I felt that chapter three had many valuable points.  For example, I agree with the idea of decision paralysis.  When given too many options, people will shut down and not make a decision.  Also, I agree with the point made about being crystal clear (clarity dissolves resistance).  People need a clear picture to move forward.  I found that this applies to education because specific directions help lead students through tasks.  My only struggle seems to be that what is specific for one student is too much for another, so how do we meet all needs?  With that said, I know the answer to that question will be for teachers to differentiate. 
The hardest part for me to grasp in this chapter was the fact that it stated that we don’t need to get to the root of the problem.  The example given was related to child abuse.  I believe change can occur without getting to the root of the problem, but I do wonder about the long term effects of the change because I feel that the root of the problem needs to be addressed. 

Monday, October 19, 2015

Chapter 2: Find the Bright Spots

Here are my thoughts on Chapter 2:
     Look from within an organization for solutions, the change is then considered internal  and not from an external force.  It lends validity to the change  because it is already happening and by a known source.    Instead of focusing on what's going wrong, focus on what's going right.  Change is initiated  from a strength based position instead of a weakness based one.  Use effective questioning as a technique for pulling solutions from someone. Many times the solutions are already within ourselves, we just have to reason through them and be able to articulate it.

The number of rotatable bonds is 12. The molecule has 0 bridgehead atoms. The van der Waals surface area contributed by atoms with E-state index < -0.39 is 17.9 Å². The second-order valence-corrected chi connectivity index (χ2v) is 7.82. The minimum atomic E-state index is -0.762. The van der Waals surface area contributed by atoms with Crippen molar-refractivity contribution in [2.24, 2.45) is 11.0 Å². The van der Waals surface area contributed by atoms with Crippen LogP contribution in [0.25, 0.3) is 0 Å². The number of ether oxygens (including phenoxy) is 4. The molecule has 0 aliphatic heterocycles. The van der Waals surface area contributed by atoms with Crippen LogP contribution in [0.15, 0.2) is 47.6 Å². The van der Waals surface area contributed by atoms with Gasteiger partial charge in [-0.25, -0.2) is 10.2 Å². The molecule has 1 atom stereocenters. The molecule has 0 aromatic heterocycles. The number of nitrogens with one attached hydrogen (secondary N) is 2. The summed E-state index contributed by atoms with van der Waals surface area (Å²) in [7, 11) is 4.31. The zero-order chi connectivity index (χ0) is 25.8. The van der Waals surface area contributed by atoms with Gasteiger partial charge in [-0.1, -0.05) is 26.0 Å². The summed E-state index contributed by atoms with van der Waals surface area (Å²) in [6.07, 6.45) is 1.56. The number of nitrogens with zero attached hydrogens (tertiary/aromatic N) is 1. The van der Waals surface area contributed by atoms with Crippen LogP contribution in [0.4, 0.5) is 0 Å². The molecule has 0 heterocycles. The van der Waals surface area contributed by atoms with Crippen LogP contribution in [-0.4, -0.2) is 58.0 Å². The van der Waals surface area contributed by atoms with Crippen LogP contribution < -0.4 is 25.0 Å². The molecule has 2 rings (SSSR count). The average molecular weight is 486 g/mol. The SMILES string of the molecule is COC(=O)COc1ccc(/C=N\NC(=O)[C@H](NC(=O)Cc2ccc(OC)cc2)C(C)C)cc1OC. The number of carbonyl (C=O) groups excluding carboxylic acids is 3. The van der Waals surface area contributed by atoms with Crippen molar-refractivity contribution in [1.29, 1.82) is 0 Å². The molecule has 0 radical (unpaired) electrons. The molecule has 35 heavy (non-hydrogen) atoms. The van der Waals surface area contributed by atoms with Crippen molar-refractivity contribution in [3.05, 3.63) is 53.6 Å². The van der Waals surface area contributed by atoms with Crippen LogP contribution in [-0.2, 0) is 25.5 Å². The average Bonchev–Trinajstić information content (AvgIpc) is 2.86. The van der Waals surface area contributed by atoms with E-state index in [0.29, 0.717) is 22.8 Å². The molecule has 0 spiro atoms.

The only thing that I didn't think was addressed was the environment in which all these things will occur.  There has to be trust and an understanding amongst all stake holders that the purpose of  using this lens is not to call people out but to pull from the expertise within.  It's not a process that  should be viewed from a personal perspective.   Instead it should be viewed from the following:   this is what works with our kids.  Let's share, reflect and make it our own. 

Thursday, September 24, 2015

Chapter 1:  Three Surprises About Change…they surprised me too!
Jen went with a simple question to start the post/conversation.  I, too, was intrigued with the elephant and the rider and am anxious to hear what folks have to say about the relationship between the two.  However, I think what intrigued me more were some of what the authors considered “the surprises”…to me they were actually “AHA” moments.  First, “Self-control is an exhaustible resource.”  Who knew? And, as the authors stated, “What looks like laziness is often exhaustion.” Next, “If you want people to change you must provide crystal clear directions.”  WOW. This really struck a chord.  I think we see this as a problem in education a lot, and not just related to students.  The authors explained, “What looks like resistance is oven a lack of clarity.”  This really resonated with me as a professional.

I felt this chapter does a good job setting the stage and getting the reader excited about what’s coming.  I am looking forward to finding out the best ways to get the rider and elephant on the same page, and learning how to shape the path.  

I wonder if anyone else had any aha moments while reading this?  

Wednesday, September 23, 2015

The elephant and the rider (analogy or metaphor)

I have thought a lot about the elephant and the rider that is discussed in chapter 1.  I am not exactly sure what to make of it.  I have some ideas but I am left contemplating the relationship between the elephant and the rider?  Anyone?